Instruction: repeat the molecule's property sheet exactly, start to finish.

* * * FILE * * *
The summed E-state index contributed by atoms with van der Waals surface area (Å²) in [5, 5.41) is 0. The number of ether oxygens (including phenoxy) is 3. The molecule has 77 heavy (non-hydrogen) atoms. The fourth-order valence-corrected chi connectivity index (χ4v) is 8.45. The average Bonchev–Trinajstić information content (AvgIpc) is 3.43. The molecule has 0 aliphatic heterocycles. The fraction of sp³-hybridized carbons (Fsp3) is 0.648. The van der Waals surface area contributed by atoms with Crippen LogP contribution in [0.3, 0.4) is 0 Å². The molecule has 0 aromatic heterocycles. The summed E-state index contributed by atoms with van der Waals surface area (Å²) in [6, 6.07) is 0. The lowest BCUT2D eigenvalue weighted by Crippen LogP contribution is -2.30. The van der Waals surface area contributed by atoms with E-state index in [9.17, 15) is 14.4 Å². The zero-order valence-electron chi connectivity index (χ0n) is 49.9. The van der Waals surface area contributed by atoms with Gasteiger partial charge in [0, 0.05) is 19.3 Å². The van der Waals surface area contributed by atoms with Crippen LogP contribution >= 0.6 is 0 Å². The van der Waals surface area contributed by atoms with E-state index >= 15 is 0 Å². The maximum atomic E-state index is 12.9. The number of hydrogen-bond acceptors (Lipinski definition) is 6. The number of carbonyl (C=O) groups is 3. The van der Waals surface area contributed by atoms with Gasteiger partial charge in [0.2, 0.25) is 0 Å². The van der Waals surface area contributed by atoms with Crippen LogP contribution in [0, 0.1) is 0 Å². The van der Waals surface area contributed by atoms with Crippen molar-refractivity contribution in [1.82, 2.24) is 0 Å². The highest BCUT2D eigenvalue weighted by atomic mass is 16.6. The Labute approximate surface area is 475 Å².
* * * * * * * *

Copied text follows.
The summed E-state index contributed by atoms with van der Waals surface area (Å²) in [5, 5.41) is 0. The number of ether oxygens (including phenoxy) is 3. The molecule has 77 heavy (non-hydrogen) atoms. The fourth-order valence-corrected chi connectivity index (χ4v) is 8.45. The average Bonchev–Trinajstić information content (AvgIpc) is 3.43. The molecule has 0 aliphatic heterocycles. The fraction of sp³-hybridized carbons (Fsp3) is 0.648. The van der Waals surface area contributed by atoms with Crippen LogP contribution in [0.3, 0.4) is 0 Å². The molecule has 0 aromatic heterocycles. The summed E-state index contributed by atoms with van der Waals surface area (Å²) in [6, 6.07) is 0. The lowest BCUT2D eigenvalue weighted by Crippen LogP contribution is -2.30. The van der Waals surface area contributed by atoms with E-state index in [9.17, 15) is 14.4 Å². The zero-order valence-electron chi connectivity index (χ0n) is 49.9. The van der Waals surface area contributed by atoms with Gasteiger partial charge in [0, 0.05) is 19.3 Å². The van der Waals surface area contributed by atoms with Crippen LogP contribution >= 0.6 is 0 Å². The van der Waals surface area contributed by atoms with E-state index >= 15 is 0 Å². The maximum atomic E-state index is 12.9. The number of hydrogen-bond acceptors (Lipinski definition) is 6. The number of carbonyl (C=O) groups is 3. The van der Waals surface area contributed by atoms with Gasteiger partial charge in [0.2, 0.25) is 0 Å². The van der Waals surface area contributed by atoms with Crippen LogP contribution in [0, 0.1) is 0 Å². The van der Waals surface area contributed by atoms with Crippen molar-refractivity contribution in [1.82, 2.24) is 0 Å². The highest BCUT2D eigenvalue weighted by atomic mass is 16.6. The Labute approximate surface area is 475 Å².